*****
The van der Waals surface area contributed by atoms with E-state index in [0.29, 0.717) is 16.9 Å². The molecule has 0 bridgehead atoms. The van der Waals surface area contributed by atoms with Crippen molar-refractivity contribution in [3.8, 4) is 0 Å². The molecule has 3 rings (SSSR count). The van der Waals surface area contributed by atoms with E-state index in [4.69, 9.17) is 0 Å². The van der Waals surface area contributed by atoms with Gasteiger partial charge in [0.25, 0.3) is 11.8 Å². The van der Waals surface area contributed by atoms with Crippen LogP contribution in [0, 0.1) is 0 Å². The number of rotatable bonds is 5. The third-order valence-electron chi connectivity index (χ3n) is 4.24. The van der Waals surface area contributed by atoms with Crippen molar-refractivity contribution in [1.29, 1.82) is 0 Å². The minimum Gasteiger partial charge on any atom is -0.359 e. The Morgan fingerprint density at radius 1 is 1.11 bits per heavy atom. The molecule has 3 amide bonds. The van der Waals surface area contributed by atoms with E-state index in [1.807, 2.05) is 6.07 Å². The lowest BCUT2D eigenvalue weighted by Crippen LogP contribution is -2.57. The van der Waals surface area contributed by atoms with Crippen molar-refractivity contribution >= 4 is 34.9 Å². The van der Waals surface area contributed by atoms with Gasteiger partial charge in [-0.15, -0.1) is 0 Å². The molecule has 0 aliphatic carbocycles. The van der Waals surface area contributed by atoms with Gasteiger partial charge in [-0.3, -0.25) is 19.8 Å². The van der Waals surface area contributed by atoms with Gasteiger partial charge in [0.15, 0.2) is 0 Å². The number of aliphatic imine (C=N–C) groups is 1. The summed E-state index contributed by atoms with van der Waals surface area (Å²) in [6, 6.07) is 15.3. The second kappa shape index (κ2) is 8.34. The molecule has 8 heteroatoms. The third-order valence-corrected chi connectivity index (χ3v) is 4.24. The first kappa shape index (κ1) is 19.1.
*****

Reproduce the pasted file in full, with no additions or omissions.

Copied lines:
The van der Waals surface area contributed by atoms with E-state index in [0.29, 0.717) is 16.9 Å². The molecule has 0 bridgehead atoms. The van der Waals surface area contributed by atoms with Crippen molar-refractivity contribution in [3.8, 4) is 0 Å². The molecule has 3 rings (SSSR count). The van der Waals surface area contributed by atoms with E-state index in [4.69, 9.17) is 0 Å². The van der Waals surface area contributed by atoms with Gasteiger partial charge in [0.25, 0.3) is 11.8 Å². The van der Waals surface area contributed by atoms with Crippen LogP contribution in [0, 0.1) is 0 Å². The number of rotatable bonds is 5. The third-order valence-electron chi connectivity index (χ3n) is 4.24. The van der Waals surface area contributed by atoms with Crippen molar-refractivity contribution in [1.29, 1.82) is 0 Å². The minimum Gasteiger partial charge on any atom is -0.359 e. The Morgan fingerprint density at radius 1 is 1.11 bits per heavy atom. The molecule has 3 amide bonds. The van der Waals surface area contributed by atoms with E-state index in [1.807, 2.05) is 6.07 Å². The lowest BCUT2D eigenvalue weighted by Crippen LogP contribution is -2.57. The van der Waals surface area contributed by atoms with Crippen molar-refractivity contribution >= 4 is 34.9 Å². The van der Waals surface area contributed by atoms with Gasteiger partial charge in [-0.15, -0.1) is 0 Å². The molecule has 0 aliphatic carbocycles. The van der Waals surface area contributed by atoms with Gasteiger partial charge in [-0.3, -0.25) is 19.8 Å². The van der Waals surface area contributed by atoms with Gasteiger partial charge in [0.15, 0.2) is 0 Å². The number of aliphatic imine (C=N–C) groups is 1. The summed E-state index contributed by atoms with van der Waals surface area (Å²) in [6, 6.07) is 15.3. The second kappa shape index (κ2) is 8.34. The molecule has 8 heteroatoms. The third-order valence-corrected chi connectivity index (χ3v) is 4.24. The first kappa shape index (κ1) is 19.1.